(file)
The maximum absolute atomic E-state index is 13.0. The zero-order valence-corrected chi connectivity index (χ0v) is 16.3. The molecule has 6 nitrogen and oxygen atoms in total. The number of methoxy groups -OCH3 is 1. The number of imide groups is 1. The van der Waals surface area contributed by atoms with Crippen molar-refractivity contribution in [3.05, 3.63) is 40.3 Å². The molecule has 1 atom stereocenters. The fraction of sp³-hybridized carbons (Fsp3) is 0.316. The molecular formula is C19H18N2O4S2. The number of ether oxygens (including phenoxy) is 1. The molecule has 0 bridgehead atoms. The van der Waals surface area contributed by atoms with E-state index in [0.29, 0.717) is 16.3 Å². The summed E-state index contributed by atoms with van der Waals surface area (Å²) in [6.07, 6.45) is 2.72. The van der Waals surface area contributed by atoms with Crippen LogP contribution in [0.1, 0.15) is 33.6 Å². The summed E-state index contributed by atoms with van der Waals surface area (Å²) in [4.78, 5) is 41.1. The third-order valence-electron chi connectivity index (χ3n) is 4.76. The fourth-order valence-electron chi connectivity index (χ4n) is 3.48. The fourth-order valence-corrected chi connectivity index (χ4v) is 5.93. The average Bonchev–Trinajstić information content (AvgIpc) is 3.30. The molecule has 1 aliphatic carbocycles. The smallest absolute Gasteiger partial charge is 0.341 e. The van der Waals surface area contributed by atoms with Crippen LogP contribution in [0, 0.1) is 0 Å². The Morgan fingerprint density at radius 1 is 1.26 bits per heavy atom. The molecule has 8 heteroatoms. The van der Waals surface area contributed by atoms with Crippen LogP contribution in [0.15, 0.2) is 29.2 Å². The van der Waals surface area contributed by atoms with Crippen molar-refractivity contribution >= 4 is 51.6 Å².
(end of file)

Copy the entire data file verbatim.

The maximum absolute atomic E-state index is 13.0. The zero-order valence-corrected chi connectivity index (χ0v) is 16.3. The molecule has 6 nitrogen and oxygen atoms in total. The number of methoxy groups -OCH3 is 1. The number of imide groups is 1. The van der Waals surface area contributed by atoms with Crippen molar-refractivity contribution in [3.05, 3.63) is 40.3 Å². The molecule has 1 atom stereocenters. The fraction of sp³-hybridized carbons (Fsp3) is 0.316. The molecular formula is C19H18N2O4S2. The number of ether oxygens (including phenoxy) is 1. The molecule has 0 bridgehead atoms. The van der Waals surface area contributed by atoms with E-state index in [0.29, 0.717) is 16.3 Å². The summed E-state index contributed by atoms with van der Waals surface area (Å²) in [6.07, 6.45) is 2.72. The van der Waals surface area contributed by atoms with Crippen LogP contribution in [0.1, 0.15) is 33.6 Å². The summed E-state index contributed by atoms with van der Waals surface area (Å²) in [4.78, 5) is 41.1. The third-order valence-electron chi connectivity index (χ3n) is 4.76. The fourth-order valence-electron chi connectivity index (χ4n) is 3.48. The fourth-order valence-corrected chi connectivity index (χ4v) is 5.93. The average Bonchev–Trinajstić information content (AvgIpc) is 3.30. The molecule has 1 aliphatic carbocycles. The smallest absolute Gasteiger partial charge is 0.341 e. The van der Waals surface area contributed by atoms with Crippen LogP contribution in [0, 0.1) is 0 Å². The Morgan fingerprint density at radius 1 is 1.26 bits per heavy atom. The molecule has 8 heteroatoms. The van der Waals surface area contributed by atoms with Crippen LogP contribution in [0.15, 0.2) is 29.2 Å². The van der Waals surface area contributed by atoms with Crippen molar-refractivity contribution >= 4 is 51.6 Å².